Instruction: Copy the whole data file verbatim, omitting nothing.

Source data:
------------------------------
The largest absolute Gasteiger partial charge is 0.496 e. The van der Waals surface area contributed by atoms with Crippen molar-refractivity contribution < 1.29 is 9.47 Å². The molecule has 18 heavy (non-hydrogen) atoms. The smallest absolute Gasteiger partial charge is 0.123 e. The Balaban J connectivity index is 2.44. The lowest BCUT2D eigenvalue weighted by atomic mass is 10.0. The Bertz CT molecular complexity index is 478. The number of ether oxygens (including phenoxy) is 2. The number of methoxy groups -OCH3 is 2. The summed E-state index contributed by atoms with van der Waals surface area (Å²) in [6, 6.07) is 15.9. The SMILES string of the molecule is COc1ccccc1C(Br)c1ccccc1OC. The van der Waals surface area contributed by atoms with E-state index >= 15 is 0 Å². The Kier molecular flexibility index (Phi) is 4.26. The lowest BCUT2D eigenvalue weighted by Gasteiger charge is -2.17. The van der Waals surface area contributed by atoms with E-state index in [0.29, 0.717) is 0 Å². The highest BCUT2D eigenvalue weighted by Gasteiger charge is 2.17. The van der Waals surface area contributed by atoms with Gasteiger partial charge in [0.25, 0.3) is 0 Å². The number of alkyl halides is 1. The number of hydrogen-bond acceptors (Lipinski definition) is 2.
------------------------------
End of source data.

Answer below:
The largest absolute Gasteiger partial charge is 0.496 e. The van der Waals surface area contributed by atoms with Crippen molar-refractivity contribution < 1.29 is 9.47 Å². The molecule has 18 heavy (non-hydrogen) atoms. The smallest absolute Gasteiger partial charge is 0.123 e. The Balaban J connectivity index is 2.44. The lowest BCUT2D eigenvalue weighted by atomic mass is 10.0. The Bertz CT molecular complexity index is 478. The number of ether oxygens (including phenoxy) is 2. The number of methoxy groups -OCH3 is 2. The summed E-state index contributed by atoms with van der Waals surface area (Å²) in [6, 6.07) is 15.9. The SMILES string of the molecule is COc1ccccc1C(Br)c1ccccc1OC. The van der Waals surface area contributed by atoms with E-state index >= 15 is 0 Å². The Kier molecular flexibility index (Phi) is 4.26. The lowest BCUT2D eigenvalue weighted by Gasteiger charge is -2.17. The van der Waals surface area contributed by atoms with E-state index in [0.29, 0.717) is 0 Å². The highest BCUT2D eigenvalue weighted by Gasteiger charge is 2.17. The van der Waals surface area contributed by atoms with Gasteiger partial charge in [0.25, 0.3) is 0 Å². The number of alkyl halides is 1. The number of hydrogen-bond acceptors (Lipinski definition) is 2.